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What is Inclusion
Inclusion is the acceptance of all people regardless of their differences. It is about appreciating people for who they are because even though we are all different, we are one. Inclusion allows people to value differences in each other by recognizing that each person has an important contribution to make to our society (Shafik Abu-Tahir as cited in Dattilo, 2002, p. 26).
Inclusion in recreation is more than allowing children with and without disabilities to participate in the same activity. In order for inclusive services to be successful, inclusion must be a value that is shared by all parties involved, including agencies, staff, families, participants, and the greater community. With appropriate training and education on inclusion and disabilities, managers can ensure that their employees are able to provide services that embrace the value of inclusion.
Two friends play together at school
With the signing of the Americans with Disabilities Act (ADA) in July 1990, efforts were made to physically include individuals with disabilities in recreation programs. While buildings were being remodeled to accommodate wheelchairs and other adaptive devices, it became evident that more than physical structures would need to change in order for individuals with disabilities to be included in programs, and have the same opportunities to succeed as individuals without disabilities.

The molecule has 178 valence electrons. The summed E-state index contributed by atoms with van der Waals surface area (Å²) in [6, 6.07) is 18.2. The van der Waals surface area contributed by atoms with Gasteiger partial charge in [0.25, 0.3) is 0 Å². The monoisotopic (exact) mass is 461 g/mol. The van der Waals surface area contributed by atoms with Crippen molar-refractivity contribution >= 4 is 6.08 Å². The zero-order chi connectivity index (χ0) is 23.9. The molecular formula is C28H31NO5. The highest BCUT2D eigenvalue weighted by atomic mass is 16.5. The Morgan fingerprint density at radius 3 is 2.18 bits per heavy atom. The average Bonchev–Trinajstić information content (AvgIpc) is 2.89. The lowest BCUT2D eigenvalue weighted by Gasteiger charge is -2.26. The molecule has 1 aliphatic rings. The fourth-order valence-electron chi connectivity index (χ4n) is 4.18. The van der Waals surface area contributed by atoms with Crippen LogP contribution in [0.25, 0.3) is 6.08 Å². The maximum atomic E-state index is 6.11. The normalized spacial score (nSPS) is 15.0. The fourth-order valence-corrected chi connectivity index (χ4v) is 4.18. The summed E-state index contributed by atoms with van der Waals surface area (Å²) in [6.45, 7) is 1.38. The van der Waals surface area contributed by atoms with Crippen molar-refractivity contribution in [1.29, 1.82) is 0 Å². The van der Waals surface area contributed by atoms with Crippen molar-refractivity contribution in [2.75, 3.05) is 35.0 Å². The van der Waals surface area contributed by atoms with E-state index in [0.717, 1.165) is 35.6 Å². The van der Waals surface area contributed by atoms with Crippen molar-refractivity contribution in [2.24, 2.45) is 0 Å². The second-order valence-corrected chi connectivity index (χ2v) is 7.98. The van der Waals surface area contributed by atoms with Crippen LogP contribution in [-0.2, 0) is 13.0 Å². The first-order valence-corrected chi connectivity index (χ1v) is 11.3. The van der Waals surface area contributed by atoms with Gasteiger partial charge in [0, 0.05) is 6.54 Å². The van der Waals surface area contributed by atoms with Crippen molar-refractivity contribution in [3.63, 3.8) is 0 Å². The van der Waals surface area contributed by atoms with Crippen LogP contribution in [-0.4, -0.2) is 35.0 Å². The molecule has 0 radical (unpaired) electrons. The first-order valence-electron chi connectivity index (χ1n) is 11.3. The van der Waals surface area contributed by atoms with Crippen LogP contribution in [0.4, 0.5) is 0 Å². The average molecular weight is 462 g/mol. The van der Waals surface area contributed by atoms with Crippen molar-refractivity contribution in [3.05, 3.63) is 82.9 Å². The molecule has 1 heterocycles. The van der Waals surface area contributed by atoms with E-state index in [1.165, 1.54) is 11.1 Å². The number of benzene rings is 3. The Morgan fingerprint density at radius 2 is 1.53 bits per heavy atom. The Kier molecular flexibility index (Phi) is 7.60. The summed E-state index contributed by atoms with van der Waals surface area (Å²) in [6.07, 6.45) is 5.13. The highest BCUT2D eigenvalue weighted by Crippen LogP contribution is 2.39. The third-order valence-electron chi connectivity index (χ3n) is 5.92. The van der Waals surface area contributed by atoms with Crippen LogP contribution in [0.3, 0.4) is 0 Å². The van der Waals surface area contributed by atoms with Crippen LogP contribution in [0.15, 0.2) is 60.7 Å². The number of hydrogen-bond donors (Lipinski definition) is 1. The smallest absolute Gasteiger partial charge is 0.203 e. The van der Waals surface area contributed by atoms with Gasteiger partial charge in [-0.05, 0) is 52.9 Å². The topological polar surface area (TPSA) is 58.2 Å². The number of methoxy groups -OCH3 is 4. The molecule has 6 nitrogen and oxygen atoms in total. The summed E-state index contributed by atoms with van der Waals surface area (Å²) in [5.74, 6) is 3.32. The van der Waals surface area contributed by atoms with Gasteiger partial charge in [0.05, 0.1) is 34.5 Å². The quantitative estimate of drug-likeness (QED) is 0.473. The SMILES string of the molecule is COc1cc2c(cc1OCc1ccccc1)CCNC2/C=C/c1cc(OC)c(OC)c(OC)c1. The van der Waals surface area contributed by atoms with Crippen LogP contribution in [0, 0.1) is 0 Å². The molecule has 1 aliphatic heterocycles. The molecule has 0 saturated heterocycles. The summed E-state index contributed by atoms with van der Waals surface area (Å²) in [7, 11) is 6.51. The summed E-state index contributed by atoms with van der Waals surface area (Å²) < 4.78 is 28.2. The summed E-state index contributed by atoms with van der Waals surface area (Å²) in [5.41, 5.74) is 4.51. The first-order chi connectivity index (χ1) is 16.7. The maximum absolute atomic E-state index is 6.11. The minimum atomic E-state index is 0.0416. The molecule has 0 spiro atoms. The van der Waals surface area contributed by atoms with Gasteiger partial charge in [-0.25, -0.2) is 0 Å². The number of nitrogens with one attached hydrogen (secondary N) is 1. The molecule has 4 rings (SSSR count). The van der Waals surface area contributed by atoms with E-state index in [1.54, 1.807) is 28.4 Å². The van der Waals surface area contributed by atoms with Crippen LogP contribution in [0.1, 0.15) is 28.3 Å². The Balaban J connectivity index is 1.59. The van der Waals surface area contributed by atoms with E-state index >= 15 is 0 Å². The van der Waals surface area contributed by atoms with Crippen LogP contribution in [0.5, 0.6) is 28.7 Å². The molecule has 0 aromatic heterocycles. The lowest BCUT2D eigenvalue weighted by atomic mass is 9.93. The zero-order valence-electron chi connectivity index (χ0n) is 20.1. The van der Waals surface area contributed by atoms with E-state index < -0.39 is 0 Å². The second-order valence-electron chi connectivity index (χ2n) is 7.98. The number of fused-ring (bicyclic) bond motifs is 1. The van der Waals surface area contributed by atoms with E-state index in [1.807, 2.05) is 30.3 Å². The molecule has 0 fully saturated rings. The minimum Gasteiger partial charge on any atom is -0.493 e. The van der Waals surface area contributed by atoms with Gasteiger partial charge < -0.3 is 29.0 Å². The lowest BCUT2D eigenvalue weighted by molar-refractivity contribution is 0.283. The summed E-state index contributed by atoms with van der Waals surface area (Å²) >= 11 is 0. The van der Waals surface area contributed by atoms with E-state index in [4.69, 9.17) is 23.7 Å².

According to Stuart Schleien, Fredrick Green, and Charlsena Stone (1999), the concept of inclusion is a continuum of three levels of acceptance ranging from a physical level to a social level. Social inclusion, the final and highest level, can be achieved only after the first two levels of inclusion have been met.
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This online resource has been created through a collaborative project of the National Center on Health, Physical Activity and Disability (NCHPAD) with content and design development by the National Center on Accessibility (NCA) and the Indiana University School of Health, Physical Education and Recreation. This project is funded through Grant/Cooperative Agreement Number U59/CCU522742-02 from the Centers for Disease Control and Prevention (CDC). The contents are solely the responsibility of the authors and do not necessarily represent the official views of CDC.
All rights reserved. No part of this guide may be reproduced or transmitted in any form or by any means, electronic or mechanical, including photocopying, recording, or by any information storage and retrieval system, without permission in writing from the publisher.
Copyright 2013, Board of Trustees of the University of Alabama at Birmingham.